...It's equally unclear what sort of other behavior of which Garfield is being accused. Garfield says he does not know, and has publicly asked Buytaert and the Drupal Association to enlighten him; they have stayed mum, not even revealing the basic nature of the alleged info. As John Evans writes at TechCrunch, "Dries & co. could surely have told the community substantially more (indeed, anything) about Garfield's problematic behavior, if any, without revealing sensitive information. For instance, they could have said they'd received reports of threats, harassment, or coercion by Garfield, if any such reports existed. They have said nothing of the sort." But "just trust us is not enough," Evans continues. "Especially since it also seems possible that the CTO and co-founder of a heavily funded pre-IPO company has participated in expelling a man from what has been his professional community for the last twelve years, ignoring that community's own Code of Conduct and Conflict Resolution Policy, because it was decided he was guilty of, essentially, thoughtcrime; that no real accusations have been made, and no allegations of problematic behavior have been cited, because none such exist.""

"Throughout all this, Buytaert and others opposing Garfield insist that it isn't about "sexual practices and kinks" and what Garfield does in his own time is fine—it's the fact that he "flaunted" it online which made a difference, or it's the "underlying" belief system behind his sexual kinks. Their statements sound a lot like some of my older relatives talking about gays and lesbians a decade or so back—if a man wants to have sex with another man in his own bedroom, that's fine, just don't go holding hands in public, or calling another man your boyfriend in front of the children! Buytaert et al. seem to suggest that sexual practices and kinks are relegated to things that happen in the flesh, in the bedroom, and entirely on the physical level. But for many BDSM practitioners, part of the fun lies in rituals and rules that extend beyond the bedroom, and role playing often (or exclusively) happens in online forums. Saying you're cool with someone's sexuality unless they ever talk about it or allude to it in public doesn't really hold water. "In the past, Dries might've kicked Larry out because 'BDSM is a threat to family values'," notes Nadia Eghba at Medium. "Today, leaders like Dries kick Larry out because 'BDSM is a threat to gender equality;. Unfortunately, the end result is the same....If diversity is our dogma, call me 'spiritual, not religious'. I still pray for the same things as you, but I won't be at the witch trials."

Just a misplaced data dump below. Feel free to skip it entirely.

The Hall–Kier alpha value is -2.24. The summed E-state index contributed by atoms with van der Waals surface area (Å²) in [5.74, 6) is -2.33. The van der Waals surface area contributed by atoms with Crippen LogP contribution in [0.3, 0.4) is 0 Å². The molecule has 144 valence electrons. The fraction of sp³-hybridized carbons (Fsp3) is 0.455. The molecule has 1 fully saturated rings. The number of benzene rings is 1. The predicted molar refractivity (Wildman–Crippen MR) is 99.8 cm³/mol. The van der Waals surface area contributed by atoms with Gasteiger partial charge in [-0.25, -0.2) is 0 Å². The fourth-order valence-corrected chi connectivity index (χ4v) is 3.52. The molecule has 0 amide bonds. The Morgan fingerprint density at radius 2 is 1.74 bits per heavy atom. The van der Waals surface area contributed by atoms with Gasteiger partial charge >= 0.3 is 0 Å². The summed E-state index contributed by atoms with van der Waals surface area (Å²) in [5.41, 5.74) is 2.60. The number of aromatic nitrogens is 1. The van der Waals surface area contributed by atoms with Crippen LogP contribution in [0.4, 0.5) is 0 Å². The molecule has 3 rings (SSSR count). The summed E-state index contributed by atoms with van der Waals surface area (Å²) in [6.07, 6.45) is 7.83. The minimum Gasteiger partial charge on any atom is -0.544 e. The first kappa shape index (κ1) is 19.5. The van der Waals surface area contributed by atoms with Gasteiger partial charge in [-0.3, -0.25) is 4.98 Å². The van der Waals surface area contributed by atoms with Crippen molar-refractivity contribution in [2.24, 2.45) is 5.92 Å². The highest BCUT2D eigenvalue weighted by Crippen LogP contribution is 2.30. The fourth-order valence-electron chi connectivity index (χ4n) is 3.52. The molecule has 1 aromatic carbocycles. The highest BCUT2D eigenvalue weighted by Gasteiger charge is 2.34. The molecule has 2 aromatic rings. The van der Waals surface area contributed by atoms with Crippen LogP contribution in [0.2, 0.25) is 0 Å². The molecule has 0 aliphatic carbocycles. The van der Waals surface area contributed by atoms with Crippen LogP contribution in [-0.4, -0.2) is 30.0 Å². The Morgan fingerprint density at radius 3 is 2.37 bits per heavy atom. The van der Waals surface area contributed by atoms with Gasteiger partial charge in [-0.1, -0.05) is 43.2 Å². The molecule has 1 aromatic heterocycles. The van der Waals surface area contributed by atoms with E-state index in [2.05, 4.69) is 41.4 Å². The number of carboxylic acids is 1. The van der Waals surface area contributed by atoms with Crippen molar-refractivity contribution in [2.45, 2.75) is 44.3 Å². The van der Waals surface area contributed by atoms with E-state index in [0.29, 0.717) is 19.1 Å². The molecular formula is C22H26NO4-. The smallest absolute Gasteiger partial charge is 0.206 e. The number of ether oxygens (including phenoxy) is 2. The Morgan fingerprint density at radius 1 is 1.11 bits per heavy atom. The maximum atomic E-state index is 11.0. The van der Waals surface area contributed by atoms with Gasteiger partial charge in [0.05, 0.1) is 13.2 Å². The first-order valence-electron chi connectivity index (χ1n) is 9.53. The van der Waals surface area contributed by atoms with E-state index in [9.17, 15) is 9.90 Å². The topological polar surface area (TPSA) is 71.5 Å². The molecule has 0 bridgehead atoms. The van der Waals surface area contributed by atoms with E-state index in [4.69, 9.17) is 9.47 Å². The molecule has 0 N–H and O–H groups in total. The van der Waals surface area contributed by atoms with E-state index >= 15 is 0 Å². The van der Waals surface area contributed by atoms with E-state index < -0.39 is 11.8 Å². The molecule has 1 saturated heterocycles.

John De Goes, organizer of the programming conference LamdaConf, expressed similar sentiments in an Inc interview. "In this new world order, it's not sufficient to conduct yourself with the highest standards of professionalism, as Larry Garfield has reportedly done," said De Goes. "Instead, you must have the right private beliefs and values, and you must restrict your private consensual sexual behavior to the list of approved behaviors. Everything you say and do must be examined with a microscope to judge whether you are morally worthy of inclusion into the community." Inc points out that "the deeper question about how much tolerance should be afforded to controversial views is one that has popped up multiple times in open-source communities" in recent years, from Brendan Eich's removal as CEO of Mozilla over his opinion on same-sex marriage to the drama surrounding LambdaConf's inclusion of programmer Curtis Yarvin (who runs a neoreactionary blog in his non-professional life)."